BirdLife species factsheet for Cape Cormorant Cape Cormorant Phalacrocorax capensis is restricted to the West and South Coast of South Africa, Namibia and southern Angola. It is currently listed as Near Threatened under criteria A2b+3bc+4b, owing to moderately rapid declines in its population and range. The population of this species experiences fluctuations owing to variations in oceanographic conditions and consequently food availability (del Hoyo et al. 1992). However, recent information suggests that the population of this species is declining at a more rapid rate than previously thought (T. Cook and J. Kemper in litt. 2013). In South Africa, the population has decreased by 64% over 40 years, from 103,937 breeding pairs (c. 364,000 individuals) in 1978, to 37,408 breeding pairs (c. 131,000 individuals) in 2011 (Crawford et al. 2012). Between 1985 and 2011, the population decreased by 59.2% at the six main breeding islands in this region. Although fewer complete datasets are available from the 12 most important breeding localities in Namibia, the population trends are comparable to that of South Africa; a decline of 59.6% over 27 years, from 143,161 pairs in 1978/9, to 57,343 pairs in 2005/6 (Crawford et al. 2007). No time series of counts exists to gauge population trends in Angola, but the modest number of breeding pairs at Ilha dos Tigres in southern Angola (2,000-2,600) is not thought to impact the overall trends from the two main breeding populations in South Africa and Namibia (T. Cook and J. Kemper in litt. 2013). The negative population trends are likely to be due to a shortage of good quality food and its vulnerability to avian cholera outbreaks (T. Cook and J. Kemper in litt. 2013). If this information is confirmed, and the global population of this species has declined by more than 50% over three generations (33 years in this species) and similar declines are suspected in the future, it would qualify as Endangered under criteria A2ace+3ce+4ace of the IUCN Red List. Information is requested on this species’s global population size and trends. Comments on the proposed uplisting are also welcome. References: Crawford, R. J. M., Dyer, B. M., Kemper, J., Simmon, R. E. and Upfold, L. (2007) Trends in numbers of Cape Cormorants (Phalacrocorax capensis) over a 50-year period, 1956-57 to 2006-07. Emu 107: 253-261. Crawford, R. J. M., Dyer, B. M., Kotze, P. G. H., Meÿer, M. A., Upfold, L. and Makhado, A. B. (2012) Status of seabirds breeding in South Africa in 2011.Status of seabirds breeding in South Africa in 2011. Pp. 1-35. Branch Oceans & Coasts, Department of Environmental Affairs, Cape Town, South Africa. del Hoyo, J., Elliot, A. and Sargatal, J. (1992) Handbook of the Birds of the World, vol. 1: Ostrich to Ducks. Lynx Edicions: Barcelona, Spain.
- Africa (114)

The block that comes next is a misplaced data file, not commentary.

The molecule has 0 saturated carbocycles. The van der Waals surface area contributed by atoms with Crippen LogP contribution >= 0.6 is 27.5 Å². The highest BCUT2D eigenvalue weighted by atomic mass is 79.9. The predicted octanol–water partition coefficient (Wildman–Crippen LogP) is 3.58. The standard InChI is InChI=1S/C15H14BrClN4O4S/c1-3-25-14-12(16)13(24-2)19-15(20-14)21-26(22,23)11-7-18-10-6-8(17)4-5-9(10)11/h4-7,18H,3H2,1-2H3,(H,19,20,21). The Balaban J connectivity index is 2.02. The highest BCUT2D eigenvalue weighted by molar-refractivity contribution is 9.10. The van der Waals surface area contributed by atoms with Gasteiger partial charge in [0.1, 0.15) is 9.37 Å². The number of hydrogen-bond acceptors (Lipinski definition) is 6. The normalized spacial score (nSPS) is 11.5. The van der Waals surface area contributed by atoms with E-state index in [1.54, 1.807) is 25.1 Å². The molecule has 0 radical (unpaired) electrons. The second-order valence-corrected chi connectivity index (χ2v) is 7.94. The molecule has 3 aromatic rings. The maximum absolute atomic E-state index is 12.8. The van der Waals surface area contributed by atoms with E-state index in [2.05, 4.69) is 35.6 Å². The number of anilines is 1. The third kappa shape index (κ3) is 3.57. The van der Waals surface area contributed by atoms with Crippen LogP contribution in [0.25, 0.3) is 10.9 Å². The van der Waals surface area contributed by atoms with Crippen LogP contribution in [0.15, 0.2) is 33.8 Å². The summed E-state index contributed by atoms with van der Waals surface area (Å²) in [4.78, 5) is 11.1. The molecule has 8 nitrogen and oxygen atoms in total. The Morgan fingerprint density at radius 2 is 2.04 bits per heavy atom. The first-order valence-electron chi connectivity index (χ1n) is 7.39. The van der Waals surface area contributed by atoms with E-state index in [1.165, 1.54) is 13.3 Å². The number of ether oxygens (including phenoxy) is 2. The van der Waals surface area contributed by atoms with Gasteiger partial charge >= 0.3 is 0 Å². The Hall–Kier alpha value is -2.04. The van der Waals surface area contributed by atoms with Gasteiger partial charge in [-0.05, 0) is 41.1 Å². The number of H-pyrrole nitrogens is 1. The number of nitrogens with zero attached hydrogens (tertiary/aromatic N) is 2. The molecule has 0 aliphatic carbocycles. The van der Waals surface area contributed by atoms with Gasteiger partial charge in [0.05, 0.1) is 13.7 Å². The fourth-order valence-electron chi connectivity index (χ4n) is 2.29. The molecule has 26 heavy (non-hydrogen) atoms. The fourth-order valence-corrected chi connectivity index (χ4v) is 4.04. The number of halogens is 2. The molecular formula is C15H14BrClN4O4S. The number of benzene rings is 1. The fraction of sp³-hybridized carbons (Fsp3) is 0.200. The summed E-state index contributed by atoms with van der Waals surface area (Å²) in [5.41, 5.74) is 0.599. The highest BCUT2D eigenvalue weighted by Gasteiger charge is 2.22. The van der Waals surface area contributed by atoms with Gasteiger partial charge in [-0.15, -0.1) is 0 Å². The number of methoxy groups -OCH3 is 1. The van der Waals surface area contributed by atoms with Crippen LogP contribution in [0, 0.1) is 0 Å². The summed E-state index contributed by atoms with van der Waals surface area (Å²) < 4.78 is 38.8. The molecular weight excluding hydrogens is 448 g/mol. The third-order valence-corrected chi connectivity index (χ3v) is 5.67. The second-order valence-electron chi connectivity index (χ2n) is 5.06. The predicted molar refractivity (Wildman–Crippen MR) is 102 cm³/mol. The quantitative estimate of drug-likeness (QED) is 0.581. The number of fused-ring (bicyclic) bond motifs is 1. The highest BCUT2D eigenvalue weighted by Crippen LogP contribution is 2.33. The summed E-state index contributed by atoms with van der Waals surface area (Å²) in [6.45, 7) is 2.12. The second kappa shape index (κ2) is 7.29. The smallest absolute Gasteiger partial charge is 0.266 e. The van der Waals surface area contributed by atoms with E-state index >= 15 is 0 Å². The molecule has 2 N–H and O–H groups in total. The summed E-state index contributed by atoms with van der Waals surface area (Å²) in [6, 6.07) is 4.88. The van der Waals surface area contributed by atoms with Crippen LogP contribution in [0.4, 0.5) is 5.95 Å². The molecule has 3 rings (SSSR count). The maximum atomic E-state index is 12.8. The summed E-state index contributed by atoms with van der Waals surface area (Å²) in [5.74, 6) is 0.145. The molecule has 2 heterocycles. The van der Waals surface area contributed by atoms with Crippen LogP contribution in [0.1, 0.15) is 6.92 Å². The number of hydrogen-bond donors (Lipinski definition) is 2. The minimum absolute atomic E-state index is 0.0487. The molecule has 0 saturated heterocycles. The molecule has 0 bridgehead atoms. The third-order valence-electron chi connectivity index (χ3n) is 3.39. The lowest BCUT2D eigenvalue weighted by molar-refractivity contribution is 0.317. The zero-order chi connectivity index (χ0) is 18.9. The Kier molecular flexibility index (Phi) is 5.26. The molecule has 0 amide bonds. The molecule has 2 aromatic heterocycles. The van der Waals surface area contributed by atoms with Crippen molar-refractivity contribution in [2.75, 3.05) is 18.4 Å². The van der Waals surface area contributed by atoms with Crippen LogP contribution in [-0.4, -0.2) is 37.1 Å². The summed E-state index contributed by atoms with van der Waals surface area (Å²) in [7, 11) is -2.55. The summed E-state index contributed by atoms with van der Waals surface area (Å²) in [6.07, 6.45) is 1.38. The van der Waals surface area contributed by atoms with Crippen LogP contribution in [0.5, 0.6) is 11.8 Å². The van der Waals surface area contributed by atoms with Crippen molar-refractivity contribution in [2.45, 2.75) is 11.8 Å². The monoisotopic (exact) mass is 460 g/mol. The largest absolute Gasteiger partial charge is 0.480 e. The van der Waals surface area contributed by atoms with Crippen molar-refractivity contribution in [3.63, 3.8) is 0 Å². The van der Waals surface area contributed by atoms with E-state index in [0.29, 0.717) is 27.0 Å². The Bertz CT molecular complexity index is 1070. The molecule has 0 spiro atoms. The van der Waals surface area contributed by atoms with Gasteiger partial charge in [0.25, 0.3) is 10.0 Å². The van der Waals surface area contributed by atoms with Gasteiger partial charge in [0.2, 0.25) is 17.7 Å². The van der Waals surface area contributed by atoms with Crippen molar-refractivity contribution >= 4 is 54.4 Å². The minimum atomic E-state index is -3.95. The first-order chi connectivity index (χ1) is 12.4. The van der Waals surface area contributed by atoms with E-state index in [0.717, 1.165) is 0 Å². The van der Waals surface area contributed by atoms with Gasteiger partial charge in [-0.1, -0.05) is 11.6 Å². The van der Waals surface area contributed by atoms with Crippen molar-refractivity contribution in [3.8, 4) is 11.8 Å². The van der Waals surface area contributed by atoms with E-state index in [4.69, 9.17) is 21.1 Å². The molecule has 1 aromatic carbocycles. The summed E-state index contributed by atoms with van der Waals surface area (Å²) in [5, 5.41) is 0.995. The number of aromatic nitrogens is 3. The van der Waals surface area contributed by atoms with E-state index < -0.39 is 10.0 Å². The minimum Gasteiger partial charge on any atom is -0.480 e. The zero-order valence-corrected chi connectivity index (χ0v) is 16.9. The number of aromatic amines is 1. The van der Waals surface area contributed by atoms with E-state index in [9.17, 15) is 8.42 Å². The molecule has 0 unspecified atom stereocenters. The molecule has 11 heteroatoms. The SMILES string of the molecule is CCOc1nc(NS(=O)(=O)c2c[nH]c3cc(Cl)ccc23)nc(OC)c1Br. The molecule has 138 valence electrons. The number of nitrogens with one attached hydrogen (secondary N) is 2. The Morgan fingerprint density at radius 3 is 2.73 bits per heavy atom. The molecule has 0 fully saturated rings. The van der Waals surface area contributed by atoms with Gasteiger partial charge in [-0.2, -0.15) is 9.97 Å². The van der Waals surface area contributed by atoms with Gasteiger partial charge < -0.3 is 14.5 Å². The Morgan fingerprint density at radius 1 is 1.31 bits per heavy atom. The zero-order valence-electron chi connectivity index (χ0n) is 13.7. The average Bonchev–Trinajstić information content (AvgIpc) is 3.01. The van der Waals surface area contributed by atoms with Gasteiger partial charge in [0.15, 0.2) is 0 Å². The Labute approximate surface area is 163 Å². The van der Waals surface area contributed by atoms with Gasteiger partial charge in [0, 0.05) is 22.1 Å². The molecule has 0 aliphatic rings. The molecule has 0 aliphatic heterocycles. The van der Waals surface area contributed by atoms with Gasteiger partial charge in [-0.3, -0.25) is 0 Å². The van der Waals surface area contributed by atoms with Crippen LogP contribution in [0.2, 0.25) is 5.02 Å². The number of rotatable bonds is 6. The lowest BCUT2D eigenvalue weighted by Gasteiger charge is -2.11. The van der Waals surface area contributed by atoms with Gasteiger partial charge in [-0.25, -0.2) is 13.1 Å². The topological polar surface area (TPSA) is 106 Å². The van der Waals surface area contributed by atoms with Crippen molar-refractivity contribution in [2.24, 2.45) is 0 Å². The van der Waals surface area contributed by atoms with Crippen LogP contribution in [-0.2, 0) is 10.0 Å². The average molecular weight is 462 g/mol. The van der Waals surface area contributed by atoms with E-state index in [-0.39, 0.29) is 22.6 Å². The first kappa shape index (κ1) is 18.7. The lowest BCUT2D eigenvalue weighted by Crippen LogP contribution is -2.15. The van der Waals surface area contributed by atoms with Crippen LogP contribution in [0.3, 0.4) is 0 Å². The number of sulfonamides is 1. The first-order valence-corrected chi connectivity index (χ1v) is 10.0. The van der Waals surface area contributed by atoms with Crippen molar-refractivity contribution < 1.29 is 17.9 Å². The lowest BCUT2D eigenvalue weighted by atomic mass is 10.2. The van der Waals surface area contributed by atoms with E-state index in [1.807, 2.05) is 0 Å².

- Americas (218)
- Archive (525)
- Asia (200)
- Australia (29)
- Europe & Central Asia (67)
- Illegal killing of birds (1)
- Middle East (42)
- Pacific (70)
- Species Group (164)
- Taxonomy (3)
- Uncategorized (3)
Five most recent topics
- Consultation on a subset of potential taxonomic changes to passerines
- Global IUCN Red List for birds – 2015 changes
- The taxonomic treatment of the Little Shearwater (Puffinus assimilis)/Audubon’s Shearwater (P. lherminieri) complex is being revised, and P. bryani is being recognised as a species: request for information
- Black-bellied Sandgrouse (Pterocles orientalis) – request for information from Central Asia
- Tessmann’s Flycatcher (Muscicapa tessmanni): List as Least Concern?
- Whiskey protecting lorikeets in French Polynesia May 27, 2016Invasive alien predators, especially rats, are the biggest threat to the birds of the Pacific. Their spread across the Pacific has followed the movements of people, especially Europeans, over the last two centuries. These invaders, `stepping off the boat’, was the beginning of the decline of many bird species until now the Pacific has 42 […]
- BirdLife Cook Islands partner, Te Ipukarea Society, takes a stand against purse seine fishing and the damage it is doing to Pacific fisheries May 26, 2016The state of the marine ecosystems and the huge pressures on them from climate change, pollution and overfishing are big issues for BirdLife partners around the world. And this is especially the case for Bird Life Cook Islands partner, Te Ipukarea Society (TIS). It is part of the growing opposition to purse seine fishing, especially […]
- Bird friendly beef in Porto Alegre’s market May 25, 2016After years of work, SAVE Brasil has managed to bring bird-friendly beef with the seal of the Grasslands Alliance into the markets of Porto Alegre, the capital of the Brazilian state of Rio Grande do Sul. But why is grass-fed beef such good news for birds?
- Whiskey protecting lorikeets in French Polynesia May 27, 2016